Thursday, February 12, 2015

How I Got the Shot: Telephoto Panoramas

Since I am often on assignments where I am primarily shooting with telephoto lenses, I have become very adept at using them for what some might call "non-traditional" things, i.e. using them for types of shots not typically associated with long lenses.  In this case, that would be landscapes.  I have always maintained that telephoto lenses can make great landscape images—if you have good technique and a keen eye for composition.  But don’t let that discourage you, because those things can be easily taught and learned! 

The shot above was created with a Canon 300mm f/4L IS on a 5D3 body.  It was a compilation of 5 vertical shots that were stitched together in Photoshop. 

The image above was created with the Canon 300mm f/4L IS on a 5D3 body.  It was a compilation of 11 vertical shots that were stitched together in Photoshop.  While it is wider than the first image, it is also more shots, and had I done fewer shots, but taken them horizontally, I would have lost most of the sky above the clouds.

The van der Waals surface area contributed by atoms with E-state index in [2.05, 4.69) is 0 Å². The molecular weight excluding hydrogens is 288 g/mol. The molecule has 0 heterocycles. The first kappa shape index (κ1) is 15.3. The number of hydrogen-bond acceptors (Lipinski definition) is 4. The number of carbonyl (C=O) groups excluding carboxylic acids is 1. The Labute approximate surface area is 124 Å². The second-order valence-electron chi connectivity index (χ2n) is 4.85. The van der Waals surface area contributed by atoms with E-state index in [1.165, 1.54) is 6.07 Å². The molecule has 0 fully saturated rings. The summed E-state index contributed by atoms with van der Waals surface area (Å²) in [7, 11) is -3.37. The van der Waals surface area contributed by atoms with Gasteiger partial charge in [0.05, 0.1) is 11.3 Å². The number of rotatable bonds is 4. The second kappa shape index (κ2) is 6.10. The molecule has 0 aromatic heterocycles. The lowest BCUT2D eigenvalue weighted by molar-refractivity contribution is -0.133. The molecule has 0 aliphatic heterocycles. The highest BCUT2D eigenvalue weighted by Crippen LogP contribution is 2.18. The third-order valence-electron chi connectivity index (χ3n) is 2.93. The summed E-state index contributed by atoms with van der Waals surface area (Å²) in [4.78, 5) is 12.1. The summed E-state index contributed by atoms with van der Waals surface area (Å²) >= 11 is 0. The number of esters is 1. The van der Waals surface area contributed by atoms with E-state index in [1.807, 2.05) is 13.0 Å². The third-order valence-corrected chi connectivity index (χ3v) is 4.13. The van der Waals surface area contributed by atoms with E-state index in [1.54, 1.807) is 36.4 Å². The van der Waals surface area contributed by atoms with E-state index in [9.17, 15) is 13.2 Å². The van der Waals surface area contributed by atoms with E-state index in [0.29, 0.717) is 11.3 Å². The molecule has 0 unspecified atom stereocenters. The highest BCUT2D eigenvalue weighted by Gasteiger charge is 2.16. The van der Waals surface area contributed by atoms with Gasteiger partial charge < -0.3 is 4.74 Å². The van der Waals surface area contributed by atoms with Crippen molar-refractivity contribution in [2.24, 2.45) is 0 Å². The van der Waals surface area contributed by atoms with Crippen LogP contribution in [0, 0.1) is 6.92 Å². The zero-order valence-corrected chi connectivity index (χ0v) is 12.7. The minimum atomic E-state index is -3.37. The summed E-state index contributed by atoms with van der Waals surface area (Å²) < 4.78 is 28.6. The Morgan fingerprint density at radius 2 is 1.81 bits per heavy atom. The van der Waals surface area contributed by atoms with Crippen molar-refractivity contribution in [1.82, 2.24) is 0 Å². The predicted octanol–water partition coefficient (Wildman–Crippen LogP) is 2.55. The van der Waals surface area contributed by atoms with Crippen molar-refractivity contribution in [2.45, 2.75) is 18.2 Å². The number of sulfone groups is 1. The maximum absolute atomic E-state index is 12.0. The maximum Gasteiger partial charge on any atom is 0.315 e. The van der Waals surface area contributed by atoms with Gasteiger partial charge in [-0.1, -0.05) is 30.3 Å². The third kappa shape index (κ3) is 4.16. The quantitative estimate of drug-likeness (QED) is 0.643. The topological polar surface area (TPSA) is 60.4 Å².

Most people will intuitively want to shoot a panorama with the camera in the horizontal position, because the goal of a pano is to get a wider image than you can with a single shot.  This is fine, if that’s the specific look you are going for, but there is a trick that most overlook or just don’t think about: turn it vertical.  The problem arises when you start stitching multiple horizontal shots together you will drastically increase the length to height ratio, which is not always pleasing—especially when viewing the image on mobile or smaller screens, as many do these days.  That makes it harder to see the detail you packed into the pano.  To get around this, turn the camera vertical to take the individual shots, then when you stitch them in post, they will add up to a more normal width to height ratio.  This is especially helpful when you are working with a longer focal length, such as I was here with the 300mm.   Another benefit—if shot correctly—is that the resulting image will have much more detail than if you were to have just slapped a wider lens on to get the same shot; and I really like detail in my landscapes!

I hope this tip helps you to remember that next time you find yourself out and about with your telephoto and see an epic landscape opportunity that you can still get that shot!  Just remember to always think outside the traditional frame.  If you want to know more, or have any questions regarding this post, feel free to leave a comment or email me any time.

Video tutorial Here